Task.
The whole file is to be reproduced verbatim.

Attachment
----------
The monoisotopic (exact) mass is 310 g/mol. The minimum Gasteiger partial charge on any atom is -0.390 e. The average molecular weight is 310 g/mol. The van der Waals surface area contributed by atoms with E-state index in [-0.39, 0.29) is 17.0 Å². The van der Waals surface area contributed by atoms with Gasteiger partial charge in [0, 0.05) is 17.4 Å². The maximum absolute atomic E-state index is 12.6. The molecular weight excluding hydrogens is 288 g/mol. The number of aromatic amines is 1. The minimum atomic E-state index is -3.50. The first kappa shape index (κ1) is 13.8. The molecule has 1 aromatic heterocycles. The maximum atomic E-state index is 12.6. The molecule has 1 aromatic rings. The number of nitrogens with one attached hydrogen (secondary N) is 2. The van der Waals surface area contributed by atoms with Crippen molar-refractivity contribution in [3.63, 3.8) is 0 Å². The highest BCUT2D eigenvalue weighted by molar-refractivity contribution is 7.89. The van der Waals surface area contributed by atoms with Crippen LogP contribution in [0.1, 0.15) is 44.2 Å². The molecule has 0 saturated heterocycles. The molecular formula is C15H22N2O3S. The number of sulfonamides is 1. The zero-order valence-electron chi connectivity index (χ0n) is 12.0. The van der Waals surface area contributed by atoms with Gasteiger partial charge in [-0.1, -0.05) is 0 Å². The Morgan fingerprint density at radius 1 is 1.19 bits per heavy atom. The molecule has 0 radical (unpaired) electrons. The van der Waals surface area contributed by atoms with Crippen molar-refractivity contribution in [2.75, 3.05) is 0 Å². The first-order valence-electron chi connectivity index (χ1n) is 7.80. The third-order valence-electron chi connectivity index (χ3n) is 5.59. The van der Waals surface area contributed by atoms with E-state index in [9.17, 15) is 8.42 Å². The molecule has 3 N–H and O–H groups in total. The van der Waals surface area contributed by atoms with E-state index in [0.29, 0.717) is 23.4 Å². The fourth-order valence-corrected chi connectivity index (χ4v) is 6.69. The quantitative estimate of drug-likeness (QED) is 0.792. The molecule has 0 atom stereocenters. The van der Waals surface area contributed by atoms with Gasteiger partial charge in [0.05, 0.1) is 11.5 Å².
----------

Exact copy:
The monoisotopic (exact) mass is 310 g/mol. The minimum Gasteiger partial charge on any atom is -0.390 e. The average molecular weight is 310 g/mol. The van der Waals surface area contributed by atoms with E-state index in [-0.39, 0.29) is 17.0 Å². The van der Waals surface area contributed by atoms with Gasteiger partial charge in [0, 0.05) is 17.4 Å². The maximum absolute atomic E-state index is 12.6. The molecular weight excluding hydrogens is 288 g/mol. The number of aromatic amines is 1. The minimum atomic E-state index is -3.50. The first kappa shape index (κ1) is 13.8. The molecule has 1 aromatic heterocycles. The maximum atomic E-state index is 12.6. The molecule has 1 aromatic rings. The number of nitrogens with one attached hydrogen (secondary N) is 2. The van der Waals surface area contributed by atoms with Crippen molar-refractivity contribution in [3.63, 3.8) is 0 Å². The highest BCUT2D eigenvalue weighted by molar-refractivity contribution is 7.89. The van der Waals surface area contributed by atoms with Crippen LogP contribution in [0.1, 0.15) is 44.2 Å². The molecule has 0 saturated heterocycles. The molecular formula is C15H22N2O3S. The number of sulfonamides is 1. The zero-order valence-electron chi connectivity index (χ0n) is 12.0. The van der Waals surface area contributed by atoms with Gasteiger partial charge in [-0.1, -0.05) is 0 Å². The Morgan fingerprint density at radius 1 is 1.19 bits per heavy atom. The molecule has 0 radical (unpaired) electrons. The van der Waals surface area contributed by atoms with Crippen molar-refractivity contribution in [2.75, 3.05) is 0 Å². The first-order valence-electron chi connectivity index (χ1n) is 7.80. The third-order valence-electron chi connectivity index (χ3n) is 5.59. The van der Waals surface area contributed by atoms with E-state index in [9.17, 15) is 8.42 Å². The molecule has 3 N–H and O–H groups in total. The van der Waals surface area contributed by atoms with E-state index in [0.29, 0.717) is 23.4 Å². The fourth-order valence-corrected chi connectivity index (χ4v) is 6.69. The quantitative estimate of drug-likeness (QED) is 0.792. The molecule has 0 atom stereocenters. The van der Waals surface area contributed by atoms with Gasteiger partial charge in [0.05, 0.1) is 11.5 Å².